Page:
The Whole Fandango

Translated by Michael Varga
The story originally appeared in French as “Tout un cinoche!” in Pascal Millet’s collection Animal, (Les Éditions XYZ, Montreal, 2010).

Here we go again: she’s putting on her flamboyant act—feather boa, garter belt, the lot. Hard to believe, but since she stopped entertaining at home, she only seems interested in the small screen. And she’s at it all night long—pupils dilated, eyes bloodshot—from dusk to dawn. As soon as the TV’s turned on, she starts flicking through the channels, lurches into action, mimics along to the most god-awful series. I’m watching her from my sofa, and I have to say it hurts to see her go down this way. It’s like watching a bad movie: a sultry, half-smothered line à la Dietrich, a worn-out Marilyn. Happy Birthday, Mr. President. I really want to play along—but a cocksure president?— I just couldn’t pull it off. I do worry about her. True enough, I’ve seen her reel before, stagger in her high heels, so drunk she could barely stand up straight, but she never used to be alone. I remember the early days. The day I arrived for her thirtieth birthday. She had fantastic breasts then, and a springy little bum that she flaunted all day long. With colour dabbed onto her lips, she’d strike a pose and kiss the posters, making out with the images of Ugo Tognazzi and Marlon Brando. It was an age of dreams and possibilities to be in a black and white Kurosawa film. It was also the Hitchcock era, the Fellini craze…and Robert Redford’s smile was plastered all over the apartment, especially on the fridge door, which all-too-often she forgot to open. And the characters that used to prance around the apartment, knock back scotch, gin or vodka, even plunge their noses into cocaine! Every once in a while, when the party was beginning to fizzle out, she’d turf me out of the bedroom so they could moan on the mattress undisturbed. I took the kicks in the ass again and again, hoping all the while I’d get to recover my place and snuggle down too.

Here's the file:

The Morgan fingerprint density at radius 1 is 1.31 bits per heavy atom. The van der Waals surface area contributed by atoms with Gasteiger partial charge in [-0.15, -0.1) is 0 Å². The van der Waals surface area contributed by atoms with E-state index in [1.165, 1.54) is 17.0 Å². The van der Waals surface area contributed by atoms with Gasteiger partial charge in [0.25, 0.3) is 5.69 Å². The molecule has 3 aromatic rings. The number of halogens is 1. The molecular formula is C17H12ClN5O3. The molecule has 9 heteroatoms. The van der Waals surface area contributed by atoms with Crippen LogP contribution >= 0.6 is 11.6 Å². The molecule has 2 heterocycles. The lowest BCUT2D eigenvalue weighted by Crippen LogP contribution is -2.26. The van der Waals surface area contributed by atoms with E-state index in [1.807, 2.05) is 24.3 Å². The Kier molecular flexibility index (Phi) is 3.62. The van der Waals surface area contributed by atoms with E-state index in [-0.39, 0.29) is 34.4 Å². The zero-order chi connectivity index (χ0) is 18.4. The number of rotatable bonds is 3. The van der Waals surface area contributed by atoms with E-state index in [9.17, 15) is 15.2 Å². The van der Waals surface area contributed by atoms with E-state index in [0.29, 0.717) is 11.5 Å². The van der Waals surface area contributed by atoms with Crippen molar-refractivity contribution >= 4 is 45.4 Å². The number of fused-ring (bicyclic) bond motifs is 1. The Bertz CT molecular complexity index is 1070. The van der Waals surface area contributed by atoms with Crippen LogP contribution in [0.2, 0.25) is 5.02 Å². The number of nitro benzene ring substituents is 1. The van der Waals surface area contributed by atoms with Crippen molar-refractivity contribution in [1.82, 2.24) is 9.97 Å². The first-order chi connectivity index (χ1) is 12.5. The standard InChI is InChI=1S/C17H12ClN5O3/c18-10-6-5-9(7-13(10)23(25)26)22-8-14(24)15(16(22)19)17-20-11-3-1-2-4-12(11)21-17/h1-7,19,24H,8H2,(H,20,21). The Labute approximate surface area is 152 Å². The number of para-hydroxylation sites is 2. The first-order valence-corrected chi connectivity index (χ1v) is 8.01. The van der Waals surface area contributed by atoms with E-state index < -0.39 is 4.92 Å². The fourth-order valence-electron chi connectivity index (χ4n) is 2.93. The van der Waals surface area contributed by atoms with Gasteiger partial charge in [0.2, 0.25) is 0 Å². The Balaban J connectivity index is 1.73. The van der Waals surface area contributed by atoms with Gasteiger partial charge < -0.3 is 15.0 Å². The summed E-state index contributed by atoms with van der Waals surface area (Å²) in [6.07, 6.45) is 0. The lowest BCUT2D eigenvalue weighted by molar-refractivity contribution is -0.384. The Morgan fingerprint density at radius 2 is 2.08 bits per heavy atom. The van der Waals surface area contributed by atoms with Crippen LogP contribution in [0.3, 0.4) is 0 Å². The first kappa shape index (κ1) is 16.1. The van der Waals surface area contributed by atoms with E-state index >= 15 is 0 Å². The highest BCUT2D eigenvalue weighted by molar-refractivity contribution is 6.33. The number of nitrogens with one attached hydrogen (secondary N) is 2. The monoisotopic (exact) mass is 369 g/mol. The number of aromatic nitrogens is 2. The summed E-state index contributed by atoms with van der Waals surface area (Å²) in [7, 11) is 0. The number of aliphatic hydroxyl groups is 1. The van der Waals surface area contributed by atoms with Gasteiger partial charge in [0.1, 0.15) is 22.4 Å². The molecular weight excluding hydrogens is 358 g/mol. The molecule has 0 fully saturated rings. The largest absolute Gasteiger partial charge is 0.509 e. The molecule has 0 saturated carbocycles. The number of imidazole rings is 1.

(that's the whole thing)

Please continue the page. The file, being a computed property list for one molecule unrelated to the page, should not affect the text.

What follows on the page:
Time moved on, but Kurosawa never called. And so the enchantress fell back on mediocre scripts—movies packed with action and blow-ups—hopeful her riper years would recast her as a crestfallen beauty. But sadly the onset of crow’s feet and her distinctive laughter lines didn’t change a thing—too young one moment and too old the next—never once in the right frame. Even so, she still got around and met people; men for the most part, the sort with greying temples, potbelly and age-spotted but aristocratic hands. As for me, I always risked getting a kick in the balls, would wind up out on the balcony, or worse, shut up in the bathroom, the door double-locked.

But now—and don’t I know it—the show’s over. I’m the only company she’s got. Well, me and the TV. And even though she still forgets about me every now and then, whenever a late-night classic comes on, I don’t really give a damn. I have to say I’m no longer into bounding down the street, sniffing my way along the ground or lifting my leg up against a wall. I’ve even gotten used to the sheets of newspaper: the movie listings and the latest reviews help get my urine flowing. And whenever she’s in a really bad way, I lay my big head on her knees and wait for a cuddle or a gooey kiss… or the magic candy drop. She has one or two every night. They don’t taste very good. Beneath their thin film of sugar, they’re just bitter—really awful in fact. It’s beyond me how she can down so many of them just as soon as the movie’s over. But then again, popping them like that, one at a time, with gulps of liquor to wash them down, must be part of the glorious world of make-believe, the spectacular finale, when the leading actress, all alone and in despair, dies of grief.

And I can feel it in my water, you know: the curtain may be coming down, but the real song and dance is only just beginning.

A dual French/Canadian national, Pascal Millet has published collections of short stories, novels and young adult fiction on both sides of the Atlantic since 1990. Several of his short stories have appeared in English and Spanish translations. In between books, Pascal leads writing workshops in schools and in prisons.

Michael Varga is a Montreal translator and writer currently researching the forces at work in mutually productive translational exchanges in intercultural contact zones. Michael’s English translation of “Scénario pour une métisse,” another short story in Pascal Millet’s collection Animal, appeared as “Métisse” in The Nashwaak Review Summer/Fall 2012 issue.